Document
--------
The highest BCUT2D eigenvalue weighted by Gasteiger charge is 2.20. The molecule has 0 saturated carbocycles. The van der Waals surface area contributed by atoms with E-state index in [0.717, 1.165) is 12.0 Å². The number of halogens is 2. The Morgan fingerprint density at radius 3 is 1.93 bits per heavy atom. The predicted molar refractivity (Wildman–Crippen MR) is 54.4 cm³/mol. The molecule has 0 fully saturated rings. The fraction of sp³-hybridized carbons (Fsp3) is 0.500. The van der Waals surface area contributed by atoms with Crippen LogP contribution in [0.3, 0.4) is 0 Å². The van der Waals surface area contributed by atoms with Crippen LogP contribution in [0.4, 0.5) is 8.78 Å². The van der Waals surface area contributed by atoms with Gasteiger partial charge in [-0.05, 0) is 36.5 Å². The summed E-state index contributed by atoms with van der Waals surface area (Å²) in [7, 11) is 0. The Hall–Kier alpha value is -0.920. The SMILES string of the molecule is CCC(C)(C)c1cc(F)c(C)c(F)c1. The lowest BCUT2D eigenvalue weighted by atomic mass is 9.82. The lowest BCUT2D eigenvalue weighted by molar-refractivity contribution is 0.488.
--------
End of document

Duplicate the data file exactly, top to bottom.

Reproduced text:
The highest BCUT2D eigenvalue weighted by Gasteiger charge is 2.20. The molecule has 0 saturated carbocycles. The van der Waals surface area contributed by atoms with E-state index in [0.717, 1.165) is 12.0 Å². The number of halogens is 2. The Morgan fingerprint density at radius 3 is 1.93 bits per heavy atom. The predicted molar refractivity (Wildman–Crippen MR) is 54.4 cm³/mol. The molecule has 0 fully saturated rings. The fraction of sp³-hybridized carbons (Fsp3) is 0.500. The van der Waals surface area contributed by atoms with Crippen LogP contribution in [0.3, 0.4) is 0 Å². The van der Waals surface area contributed by atoms with Crippen LogP contribution in [0.4, 0.5) is 8.78 Å². The van der Waals surface area contributed by atoms with Gasteiger partial charge in [-0.05, 0) is 36.5 Å². The summed E-state index contributed by atoms with van der Waals surface area (Å²) in [7, 11) is 0. The Hall–Kier alpha value is -0.920. The SMILES string of the molecule is CCC(C)(C)c1cc(F)c(C)c(F)c1. The lowest BCUT2D eigenvalue weighted by atomic mass is 9.82. The lowest BCUT2D eigenvalue weighted by molar-refractivity contribution is 0.488.